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KCID-Book Series: Volume “The Concept of Freedom in Judaism, Christianity and Islam” published

It is our pleasure to introduce to you our first published volume “The Concept of Freedom in Judaism, Christianity and Islam” of the book series Key Concept in Interreligious Discourses (KCID) at de Gruyters.

This volume series investigates the roots of the concept of freedom in Judaism, Christianity and Islam and its relevance for the present time. The idea of freedom in terms of personal freedoms, which include freedom of conscience, freedom of speech and bodily integrity, is a relatively new one and can in some aspects get into conflict with religious convictions. At the same time, freedom as an emancipatory power from outer oppression as well as from inner dependencies is deeply rooted in Judaism, Christianity and Islam. It is still a vital concept in religious and non-religious communities and movements. The volume presents the concept of freedom in its different aspects as anchored in the traditions of Judaism, Christianity and Islam. It unfolds commonalities and differences between the three monotheistic religions as well as the manifold discourses about freedom within these three traditions. The book offers fundamental knowledge about the specific understanding of freedom in each one of these traditions, their interdependencies and their relationship to secular interpretations.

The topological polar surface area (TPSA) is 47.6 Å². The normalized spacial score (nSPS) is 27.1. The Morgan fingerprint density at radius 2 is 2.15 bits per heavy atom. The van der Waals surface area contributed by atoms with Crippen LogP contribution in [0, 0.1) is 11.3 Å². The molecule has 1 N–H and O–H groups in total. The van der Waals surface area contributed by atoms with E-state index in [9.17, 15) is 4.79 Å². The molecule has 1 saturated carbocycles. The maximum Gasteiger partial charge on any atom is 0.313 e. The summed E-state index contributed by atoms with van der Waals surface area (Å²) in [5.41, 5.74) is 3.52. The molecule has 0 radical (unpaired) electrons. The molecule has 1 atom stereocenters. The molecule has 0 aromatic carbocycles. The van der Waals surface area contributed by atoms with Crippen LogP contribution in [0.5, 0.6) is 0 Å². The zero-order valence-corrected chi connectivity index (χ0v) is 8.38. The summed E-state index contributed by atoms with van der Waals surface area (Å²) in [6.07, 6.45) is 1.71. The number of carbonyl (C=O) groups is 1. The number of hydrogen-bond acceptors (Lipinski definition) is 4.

Epilogue

(by Prof. Dr. Georges Tamer and Dr. Katja Thörner)

Introduction

In many ways, an examination of the concept of freedom in Judaism, Christianity and Islam constitutes a highly interesting and sophisticated endeavor. With their conception of God as Creator and Almighty Ruler of the universe, these religions, basically, leave little room for the freedom and autonomy of the human being in terms of how these two concepts are currently understood in our age. As these religions teach that God made man from earth, i. e. from the lowest of the four natural elements, they place man in a radical relationship of dependence with a Creator whose nature is fundamentally different from that of his creatures and who exists on the other side of an unbridgeable ontological gap. Man existsin an essentially submissive position vis-à-vis God and powerless against His will – an idea implied in the account of creation in Judaism and Christianity and [more…]